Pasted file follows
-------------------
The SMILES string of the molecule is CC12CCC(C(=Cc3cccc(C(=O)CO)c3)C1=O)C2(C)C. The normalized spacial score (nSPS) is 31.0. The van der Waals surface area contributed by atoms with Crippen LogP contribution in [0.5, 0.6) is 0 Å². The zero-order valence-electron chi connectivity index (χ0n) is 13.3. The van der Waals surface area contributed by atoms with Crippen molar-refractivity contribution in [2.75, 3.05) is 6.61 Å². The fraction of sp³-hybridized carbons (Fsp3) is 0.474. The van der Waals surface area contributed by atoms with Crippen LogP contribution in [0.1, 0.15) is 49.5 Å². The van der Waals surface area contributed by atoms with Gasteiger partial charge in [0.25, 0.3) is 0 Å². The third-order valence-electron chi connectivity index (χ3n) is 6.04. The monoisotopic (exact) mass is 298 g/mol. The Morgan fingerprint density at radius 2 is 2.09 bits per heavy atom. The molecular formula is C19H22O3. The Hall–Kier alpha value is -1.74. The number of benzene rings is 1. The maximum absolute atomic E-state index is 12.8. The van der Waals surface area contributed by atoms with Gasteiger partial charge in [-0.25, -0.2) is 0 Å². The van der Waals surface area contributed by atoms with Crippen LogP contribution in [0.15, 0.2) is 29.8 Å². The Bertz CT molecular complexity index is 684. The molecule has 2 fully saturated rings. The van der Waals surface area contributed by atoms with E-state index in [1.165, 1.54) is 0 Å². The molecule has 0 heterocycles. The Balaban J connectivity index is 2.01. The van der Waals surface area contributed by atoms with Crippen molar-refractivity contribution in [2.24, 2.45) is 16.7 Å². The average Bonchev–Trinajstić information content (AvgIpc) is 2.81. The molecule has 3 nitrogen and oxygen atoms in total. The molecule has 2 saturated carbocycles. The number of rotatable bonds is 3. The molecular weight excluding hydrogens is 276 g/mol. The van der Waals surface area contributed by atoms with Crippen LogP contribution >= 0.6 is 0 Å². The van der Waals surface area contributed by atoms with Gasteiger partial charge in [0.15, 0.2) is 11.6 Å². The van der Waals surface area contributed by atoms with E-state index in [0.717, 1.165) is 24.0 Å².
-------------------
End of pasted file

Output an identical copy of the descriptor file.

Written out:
The SMILES string of the molecule is CC12CCC(C(=Cc3cccc(C(=O)CO)c3)C1=O)C2(C)C. The normalized spacial score (nSPS) is 31.0. The van der Waals surface area contributed by atoms with Crippen LogP contribution in [0.5, 0.6) is 0 Å². The zero-order valence-electron chi connectivity index (χ0n) is 13.3. The van der Waals surface area contributed by atoms with Crippen molar-refractivity contribution in [2.75, 3.05) is 6.61 Å². The fraction of sp³-hybridized carbons (Fsp3) is 0.474. The van der Waals surface area contributed by atoms with Crippen LogP contribution in [0.1, 0.15) is 49.5 Å². The van der Waals surface area contributed by atoms with Gasteiger partial charge in [0.25, 0.3) is 0 Å². The third-order valence-electron chi connectivity index (χ3n) is 6.04. The monoisotopic (exact) mass is 298 g/mol. The Morgan fingerprint density at radius 2 is 2.09 bits per heavy atom. The molecular formula is C19H22O3. The Hall–Kier alpha value is -1.74. The number of benzene rings is 1. The maximum absolute atomic E-state index is 12.8. The van der Waals surface area contributed by atoms with Gasteiger partial charge in [-0.25, -0.2) is 0 Å². The van der Waals surface area contributed by atoms with Crippen LogP contribution in [0.15, 0.2) is 29.8 Å². The Bertz CT molecular complexity index is 684. The molecule has 2 fully saturated rings. The van der Waals surface area contributed by atoms with E-state index in [1.165, 1.54) is 0 Å². The molecule has 0 heterocycles. The Balaban J connectivity index is 2.01. The van der Waals surface area contributed by atoms with Crippen molar-refractivity contribution in [2.24, 2.45) is 16.7 Å². The average Bonchev–Trinajstić information content (AvgIpc) is 2.81. The molecule has 3 nitrogen and oxygen atoms in total. The molecule has 2 saturated carbocycles. The number of rotatable bonds is 3. The molecular weight excluding hydrogens is 276 g/mol. The van der Waals surface area contributed by atoms with Crippen LogP contribution >= 0.6 is 0 Å². The van der Waals surface area contributed by atoms with Gasteiger partial charge in [0.15, 0.2) is 11.6 Å². The van der Waals surface area contributed by atoms with E-state index in [0.717, 1.165) is 24.0 Å².